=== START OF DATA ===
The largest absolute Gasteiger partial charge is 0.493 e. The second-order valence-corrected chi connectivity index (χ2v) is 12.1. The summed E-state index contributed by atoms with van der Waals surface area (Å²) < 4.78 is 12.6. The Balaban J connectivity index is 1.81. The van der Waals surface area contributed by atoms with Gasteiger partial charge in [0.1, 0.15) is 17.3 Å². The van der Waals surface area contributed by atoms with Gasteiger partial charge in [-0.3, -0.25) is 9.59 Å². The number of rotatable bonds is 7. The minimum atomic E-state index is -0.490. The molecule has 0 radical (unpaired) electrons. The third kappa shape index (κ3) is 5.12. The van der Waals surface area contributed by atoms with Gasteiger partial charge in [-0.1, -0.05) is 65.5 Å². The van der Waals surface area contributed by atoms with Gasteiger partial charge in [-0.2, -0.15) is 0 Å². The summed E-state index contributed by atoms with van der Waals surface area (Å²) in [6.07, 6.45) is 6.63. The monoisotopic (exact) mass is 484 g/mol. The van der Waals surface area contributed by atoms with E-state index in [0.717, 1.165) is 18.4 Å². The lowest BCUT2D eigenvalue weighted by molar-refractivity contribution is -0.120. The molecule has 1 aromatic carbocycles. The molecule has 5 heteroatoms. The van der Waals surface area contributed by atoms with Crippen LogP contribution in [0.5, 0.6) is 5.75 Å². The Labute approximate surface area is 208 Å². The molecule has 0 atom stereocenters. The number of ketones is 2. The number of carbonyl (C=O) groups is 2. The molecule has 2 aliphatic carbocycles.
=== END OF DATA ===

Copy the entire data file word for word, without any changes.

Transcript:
The largest absolute Gasteiger partial charge is 0.493 e. The second-order valence-corrected chi connectivity index (χ2v) is 12.1. The summed E-state index contributed by atoms with van der Waals surface area (Å²) < 4.78 is 12.6. The Balaban J connectivity index is 1.81. The van der Waals surface area contributed by atoms with Gasteiger partial charge in [0.1, 0.15) is 17.3 Å². The van der Waals surface area contributed by atoms with Gasteiger partial charge in [-0.3, -0.25) is 9.59 Å². The number of rotatable bonds is 7. The minimum atomic E-state index is -0.490. The molecule has 0 radical (unpaired) electrons. The third kappa shape index (κ3) is 5.12. The van der Waals surface area contributed by atoms with Gasteiger partial charge in [-0.1, -0.05) is 65.5 Å². The van der Waals surface area contributed by atoms with Gasteiger partial charge in [-0.2, -0.15) is 0 Å². The summed E-state index contributed by atoms with van der Waals surface area (Å²) in [6.07, 6.45) is 6.63. The monoisotopic (exact) mass is 484 g/mol. The van der Waals surface area contributed by atoms with E-state index in [0.717, 1.165) is 18.4 Å². The lowest BCUT2D eigenvalue weighted by molar-refractivity contribution is -0.120. The molecule has 1 aromatic carbocycles. The molecule has 5 heteroatoms. The van der Waals surface area contributed by atoms with Crippen LogP contribution in [0.5, 0.6) is 5.75 Å². The Labute approximate surface area is 208 Å². The molecule has 0 atom stereocenters. The number of ketones is 2. The number of carbonyl (C=O) groups is 2. The molecule has 2 aliphatic carbocycles.